Contribution of engineered electrostatic interactions to the stability of cytosolic malate dehydrogenase.
|Title||Contribution of engineered electrostatic interactions to the stability of cytosolic malate dehydrogenase.|
|Publication Type||Journal Article|
|Year of Publication||2001|
|Authors||Trejo, F, Gelpí Josep-Lluis, Ferrer A, Boronat A, Busquets M, and Cortés A|
|Date Published||2001 Nov|
|Keywords||Catalysis, Cytosol, Guanidine, Kinetics, Malate Dehydrogenase, Models, Molecular, Mutagenesis, Mutation, NAD, Protein Conformation, Protein Engineering, Protein Folding, Recombinant Proteins, Salts, Site-Directed, Temperature, Thermodynamics, Thermus|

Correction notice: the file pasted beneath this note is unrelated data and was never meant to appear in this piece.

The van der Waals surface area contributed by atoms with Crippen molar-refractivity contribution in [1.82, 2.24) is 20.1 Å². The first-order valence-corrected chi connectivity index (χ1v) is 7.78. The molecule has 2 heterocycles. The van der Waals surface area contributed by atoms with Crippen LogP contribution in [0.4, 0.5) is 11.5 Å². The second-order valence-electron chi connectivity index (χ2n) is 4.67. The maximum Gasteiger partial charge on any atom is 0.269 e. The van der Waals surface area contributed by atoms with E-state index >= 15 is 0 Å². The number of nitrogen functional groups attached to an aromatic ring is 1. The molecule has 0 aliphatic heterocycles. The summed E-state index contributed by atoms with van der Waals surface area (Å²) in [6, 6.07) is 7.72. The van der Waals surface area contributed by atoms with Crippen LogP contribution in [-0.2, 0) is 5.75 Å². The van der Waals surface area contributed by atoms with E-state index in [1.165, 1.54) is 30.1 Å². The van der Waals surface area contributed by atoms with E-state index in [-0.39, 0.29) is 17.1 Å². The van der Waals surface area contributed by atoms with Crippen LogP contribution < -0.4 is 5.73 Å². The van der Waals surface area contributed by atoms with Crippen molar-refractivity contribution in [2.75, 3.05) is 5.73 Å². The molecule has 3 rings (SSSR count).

Protein engineering is a promising tool to obtain stable proteins. Comparison between homologous thermophilic and mesophilic enzymes from a given structural family can reveal structural features responsible for the enhanced stability of thermophilic proteins. Structures from pig heart cytosolic and Thermus flavus malate dehydrogenases (cMDH, Tf MDH), two proteins showing a 55% sequence homology, were compared with the aim of increasing cMDH stability using features from the Thermus flavus enzyme. Three potential salt bridges from Tf MDH were selected on the basis of their location in the protein (surface R176-D200, inter-subunit E57-K168 and intrasubunit R149-E275) and implemented on cMDH using site-directed mutagenesis. Mutants containing E275 were not produced in any detectable amount, which shows that the energy penalty of introducing a charge imbalance in a region that was not exposed to solvent was too unfavourable to allow proper folding of the protein. The salt bridge R149-E275, if formed, would not enhance stability enough to overcome this effect. The remaining mutants were expressed and active and no differences from wild-type other than stability were found. Of the mutants assayed, Q57E/L168K led to a stability increase of 0.4 kcal/mol, as determined by either guanidinium chloride denaturalization or thermal inactivation experiments. This results in a 15 degrees C shift in the optimal temperature, thus confirming that the inter-subunit salt bridge initially present in the T.flavus enzyme was formed in the cMDH structure and that the extra energy obtained is transformed into an increase in protein stability. These results indicate that the use of structural features of thermophilic enzymes, revealed by a detailed comparison of three-dimensional structures, is a valid strategy to improve the stability of mesophilic malate dehydrogenases.